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Discussion in 'Audio Terms' started by Jeemy, Apr 20, 2010.

  1. Jeemy

    Jeemy Well-Known Member

    Sep 19, 2003
    A means of generating a control signal based on how much pressure is applied to the keys of a MIDI keyboard. Most instruments that support this do not have independent pressure sensing for all keys, but rather detect the overall pressure by means of a sensing strip running beneath the keys. Aftertouch may be used to control such functions as vibrato depth, filter brightness, loudness and so on.

    For more information on any other pro audio terms, please see the Glossary of Terms.

    Content below with reference to Wikipedia

    Aftertouch in it's original meaning has to do with a standard piano, either a grand or a vertical. The keystick (what one sees when looking at a piano) is a lever which activates the whippen. The whippen is the double escapement mechanism that actually includes the hammer which of course is what strikes the strings to make the noise. The whippen rests on the back portion of the keystick which pivots on a center rail containing guide pins appropriately called the Balance Rail. As one depresses the keystick at the front the rear lifts activating the whippen which ultimately swings the hammer to strike the strings. There is also a Front Rail which also has guide pins to keep the key motion straight and to regulate the amount of travel of the key. Aftertouch is the amount of key travel after the whippen releases the hammer to fly towards the strings and rebound into the check position. Often it is the regulating of the Aftertouch that gives the pianist the kinesthetic pleasure and interactive feedback when performing or practicing-of course this is in conjunction with fine regulation of the rest of the motions of the whippen.

    Here is a link to an interactive image of a typical grand piano key/note.
    And this flash image is for a vertical piano action.

    A piano responds to the force with which the keys are initially pressed by changing how hard or fast the hammers strike the strings, which in turn changes the tone and volume of the resulting note or chord; it is velocity sensitive. Several of its predecessors, such as the harpsichord, were not velocity sensitive like the piano. There is some confusion relating to the term pressure sensitive, with some using it as a synonym for velocity sensitive. To avoid this confusion, pressure sensitivity is sometimes called aftertouch. Both velocity and (true) pressure sensitivity are supported independently by the MIDI standard.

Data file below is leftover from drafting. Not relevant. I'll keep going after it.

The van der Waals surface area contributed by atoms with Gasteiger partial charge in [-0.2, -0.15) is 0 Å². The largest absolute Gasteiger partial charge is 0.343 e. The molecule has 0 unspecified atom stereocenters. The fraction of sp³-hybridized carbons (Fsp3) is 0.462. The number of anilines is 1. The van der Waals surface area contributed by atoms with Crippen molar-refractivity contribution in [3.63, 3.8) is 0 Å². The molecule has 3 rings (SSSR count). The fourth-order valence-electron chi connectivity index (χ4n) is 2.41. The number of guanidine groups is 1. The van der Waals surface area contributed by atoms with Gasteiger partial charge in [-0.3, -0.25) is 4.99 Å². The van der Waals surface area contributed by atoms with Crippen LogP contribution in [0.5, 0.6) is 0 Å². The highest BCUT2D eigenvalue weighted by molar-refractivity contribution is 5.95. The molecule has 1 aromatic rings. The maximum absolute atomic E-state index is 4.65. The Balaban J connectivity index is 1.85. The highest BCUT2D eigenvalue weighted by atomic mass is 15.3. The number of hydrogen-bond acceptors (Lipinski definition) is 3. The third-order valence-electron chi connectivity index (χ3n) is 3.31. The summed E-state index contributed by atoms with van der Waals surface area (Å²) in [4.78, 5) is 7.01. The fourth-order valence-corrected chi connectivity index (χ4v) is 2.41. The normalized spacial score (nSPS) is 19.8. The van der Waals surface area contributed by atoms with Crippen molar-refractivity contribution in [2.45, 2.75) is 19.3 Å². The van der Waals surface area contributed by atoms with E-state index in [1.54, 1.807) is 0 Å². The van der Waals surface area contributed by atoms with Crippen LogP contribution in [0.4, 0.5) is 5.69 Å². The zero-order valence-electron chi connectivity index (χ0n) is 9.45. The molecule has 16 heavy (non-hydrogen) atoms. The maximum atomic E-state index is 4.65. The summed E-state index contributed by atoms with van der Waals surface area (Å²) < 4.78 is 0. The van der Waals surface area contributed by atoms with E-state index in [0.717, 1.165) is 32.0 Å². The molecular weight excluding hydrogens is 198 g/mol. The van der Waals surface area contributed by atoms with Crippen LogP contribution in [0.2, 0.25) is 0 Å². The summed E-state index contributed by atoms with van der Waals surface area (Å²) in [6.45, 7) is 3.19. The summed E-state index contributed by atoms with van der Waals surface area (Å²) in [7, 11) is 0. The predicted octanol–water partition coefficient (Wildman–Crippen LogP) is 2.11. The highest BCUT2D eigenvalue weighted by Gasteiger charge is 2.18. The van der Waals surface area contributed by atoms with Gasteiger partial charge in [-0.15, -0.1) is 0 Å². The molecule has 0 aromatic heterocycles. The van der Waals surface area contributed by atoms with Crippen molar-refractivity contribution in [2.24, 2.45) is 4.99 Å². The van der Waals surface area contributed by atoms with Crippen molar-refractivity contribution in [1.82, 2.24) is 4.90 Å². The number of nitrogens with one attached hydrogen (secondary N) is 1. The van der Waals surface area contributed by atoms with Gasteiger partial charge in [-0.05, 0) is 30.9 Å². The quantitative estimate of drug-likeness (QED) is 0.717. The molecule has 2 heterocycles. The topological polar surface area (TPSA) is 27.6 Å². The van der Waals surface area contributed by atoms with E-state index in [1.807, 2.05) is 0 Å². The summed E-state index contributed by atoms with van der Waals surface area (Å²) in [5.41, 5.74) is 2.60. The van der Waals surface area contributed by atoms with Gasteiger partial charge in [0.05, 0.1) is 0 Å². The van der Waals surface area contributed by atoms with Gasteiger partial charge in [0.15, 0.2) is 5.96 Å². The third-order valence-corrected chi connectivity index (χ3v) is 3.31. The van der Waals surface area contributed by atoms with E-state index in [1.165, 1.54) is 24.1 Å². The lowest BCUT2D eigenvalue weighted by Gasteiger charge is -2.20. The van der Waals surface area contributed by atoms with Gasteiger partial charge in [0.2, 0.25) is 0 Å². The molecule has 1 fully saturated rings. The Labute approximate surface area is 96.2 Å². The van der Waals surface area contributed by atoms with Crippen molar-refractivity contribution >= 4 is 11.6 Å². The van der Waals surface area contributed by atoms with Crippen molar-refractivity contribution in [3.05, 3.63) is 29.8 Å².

In general, only the top of the line electronic keyboards implement true pressure sensitivity, while most professional-quality electronic keyboards support velocity sensitivity. Most inexpensive electronic keyboards, such as toy electronic keyboards and basic learning keyboards made by Casio and Yamaha in the $100 USD price range do not have velocity sensitivity. Some manufacturers use the term "touch sensitive" in their advertising. Even on a touch-sensitive keyboard, not all digital instrument sounds may incorporate velocity sensitivity into the sound's envelope; for example, the digital pipe organ sound often has no velocity sensitive effects, in imitation of the real instrument. The manufacturers and distributors of some inferior keyboards incorrectly describe their purely velocity sensitive instruments as pressure sensitive.

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